The Hancock-Henderson Quill, Inc.

The 1926 Graphic

Compiled and Edited by Virginia Ross

Stronghurst Graphic: January 14, 1926

COUNTY CHAMBER OF COMMERCE ORGANIZED:  Despite a disagreeable snowstorm and almost impassible roads, citizens from all parts of Henderson County gathered at the new gymnasium in Biggsville last Friday evening to attend the banquet where a permanent organization was perfected.  Between three and four hundred people gathered at the five long tables to enjoy the feast prepared by the ladies of the Biggsville Presbyterian Church.  A color scheme of pink, white and green was carried out.

After the guests had been seated, Mr. R. E. Brooking, who presided and acted as toastmaster, called on Rev. F. M. Caughey, pastor of the Biggsville U.P. Church, who offered the invocation. Music for the occasion was furnished by the Stronghurst High School Orchestra under the direction of L. O. Dawson, superintendent of the local schools.  The orchestra was highly praised for their excellent music. The Better Stronghurst League paid the expenses for the orchestra and also furnished the conveyance for those not having ways to go.  Stronghurst is proud of the musicians that are developing in her schools and in view of their inexperience, the orchestra did well.  Much of the enthusiasm of the affair was due to the community singing led between courses by Farm Adviser E. D. Walker.

The first speaker of the evening introduced by the toastmaster was H. R. Tazewell of Ft. Madison, Santa Fe Division Freight Agent, who made his remarks very brief and assured them the cooperation of their railroad.  He could not stay for the program on account of having to catch a bus for home.  The Biggsville quartette came next and was composed of the following members:  Messrs.  Walter Cochran, William Stevenson, Jr., Charles Graham and Thomas Glenn.  Their number was greatly enjoyed. Mr. Brooking made a few serious remarks regarding Henderson County and as he introduced the different speakers, kept the crowd in good humor by telling stories of a comical nature in spite of the length of the program.

County Judge J. W. Gordon was next and opened by saying that the large attendance, notwithstanding the roads and weather, showed that the spirit of the pioneers who settled the district was still evidence and that the present generation should be able to cause the community to progress in the future as it did in the past.  He said Henderson County’s population was almost 100% Nordics, the class who’s honest, thrift and industry had made America great.  He declared that Henderson County was the garden spot of the country and stood third in per capita wealth for the state. He closed his remarks by saying the purpose of the meeting was to organize a community spirit to include the county, and after urging cooperation as the only means of progress, he issued three precautions:  first, select good officers; second, do not mix with politics; and third, have an objective and work toward it.

Paul G. Erickson of Media, who has been acting secretary of the preliminary organization and who was in charge of Henderson County exhibit in Chicago recently, gave a report of the financial situation of the organization.  Mr. W. L. Ware, a representative of the Illinois chapter of Commerce was next and gave his ideas concerning the purpose and benefits of a Chamber of Commerce…  C. W. Bond, secretary of the Greater Burlington Association then offered Burlington’s congratulations and stated that if his city could be of any help, he could assure that no stone would be left unturned to supply that aid and told of the success of a similar association oat his old home in Hennepin County, Mass. where the plan had worked successful for 13 years.

Mr. E. G. Lewis then proceeded with his address and said the three primary needs of Henderson County were good roads, adjustments of land problems and the encouraging of new industry to locate here.  He suggested road oiling and graveling plan which called for the issuing of $25,000 in bonds and pointed out that figures showed the cost of poor roads to every car was $66 a year and with approximately 2,500 cars and trucks in the county, direct saving from good roads ran into many thousands of dollars…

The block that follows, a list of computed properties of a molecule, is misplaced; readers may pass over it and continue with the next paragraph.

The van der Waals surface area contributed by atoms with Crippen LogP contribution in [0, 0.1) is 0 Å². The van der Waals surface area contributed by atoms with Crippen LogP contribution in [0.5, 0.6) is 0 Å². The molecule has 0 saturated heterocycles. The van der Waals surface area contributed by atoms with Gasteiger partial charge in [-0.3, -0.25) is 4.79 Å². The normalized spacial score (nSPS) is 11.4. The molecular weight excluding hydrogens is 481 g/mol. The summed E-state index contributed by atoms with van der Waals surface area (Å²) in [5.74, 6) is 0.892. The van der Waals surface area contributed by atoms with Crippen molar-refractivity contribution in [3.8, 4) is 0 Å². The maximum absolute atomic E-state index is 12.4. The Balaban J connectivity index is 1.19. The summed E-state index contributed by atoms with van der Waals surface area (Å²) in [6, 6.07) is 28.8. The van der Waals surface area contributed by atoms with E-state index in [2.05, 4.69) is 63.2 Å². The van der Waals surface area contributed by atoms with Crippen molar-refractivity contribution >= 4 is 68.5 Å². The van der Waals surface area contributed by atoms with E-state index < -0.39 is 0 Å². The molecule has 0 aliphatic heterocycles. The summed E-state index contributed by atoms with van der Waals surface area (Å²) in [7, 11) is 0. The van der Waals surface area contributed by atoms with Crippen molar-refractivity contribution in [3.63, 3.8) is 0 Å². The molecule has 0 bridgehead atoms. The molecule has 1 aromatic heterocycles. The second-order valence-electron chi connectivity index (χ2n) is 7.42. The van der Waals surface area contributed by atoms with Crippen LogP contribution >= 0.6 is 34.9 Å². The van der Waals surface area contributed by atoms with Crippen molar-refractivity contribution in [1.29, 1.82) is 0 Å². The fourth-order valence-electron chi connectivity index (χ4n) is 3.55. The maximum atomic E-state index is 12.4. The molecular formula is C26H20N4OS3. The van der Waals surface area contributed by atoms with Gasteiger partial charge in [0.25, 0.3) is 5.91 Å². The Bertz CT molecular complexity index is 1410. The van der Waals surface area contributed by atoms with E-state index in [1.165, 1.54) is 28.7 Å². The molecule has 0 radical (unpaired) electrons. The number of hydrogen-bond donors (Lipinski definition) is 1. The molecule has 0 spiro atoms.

Following this talk, the business of organization was affected electing the following officers: President-E. G. Lewis of Media; 1st Vice President-R. E. Brooking of Oquawka; 2nd Vice President-C. W. Cooper of Bald Bluff; Secretary-Paul G. Erickson of Media; Treasurer-D. Prescott of Stronghurst and Assistant Treasurer-Haven Strickler, Lomax.  Dues were set at $5.00 per year and steps would be taken immediately to increase the membership and get the organization functioning.

FIRE FIRE FIRE IN BIGGSVILLE:  Fire of an unknown origin started about 12:15 Sunday morning and destroyed a section of Biggsville’s business district-the McCormick Grocery, Dixon’s Restaurant and Woolsey’s Grocery.  Mr. Wooley’s loss is estimated about $20,000.  He carried some insurance but not enough to cover the loss.  The McCormick Grocery building loss was close to $6,000 and some insurance was carried. The Dixon Restaurant was a total loss estimated at about $7,000.  The office of the Henderson County Public Service, which was in the McCormick building, suffered a loss of about $1,000.  Nothing was saved from the McCormick building and very little from the restaurant while there were quite a few articles saved from the Woolsey Grocery. 

The fire was discovered by L. Dixon who lived above his restaurant.  It soon became evident that flames could not be checked by the volunteers, and the alarm was sent to Monmouth, Kirkwood, Burlington and Stronghurst.  These places all answered the call by sending their trucks.  Monmouth and Kirkwood trucks were the first there.  They soon had their equipment pumping water from a creek about 100 feet to the rear of the buildings, but their hose stopped up with mud and when the Stronghurst department arrived, some of their hose was used.  The Stronghurst firemen dropped their hose into a well in front of the restaurant and were soon busy checking the flames.  There was not enough hose for the Burlington truck to pump from the creek, but their firemen were busy with their chemical equipment.  Chemicals were used from all four trucks.  The concrete block walls of the Woolsey’s building did much toward checking the flames and helped to hold the flames from the next building.  This building was erected just a few years ago and cost about $1,200. About 45 minutes after the fire started, it had totally destroyed the building, leaving just the concrete walls.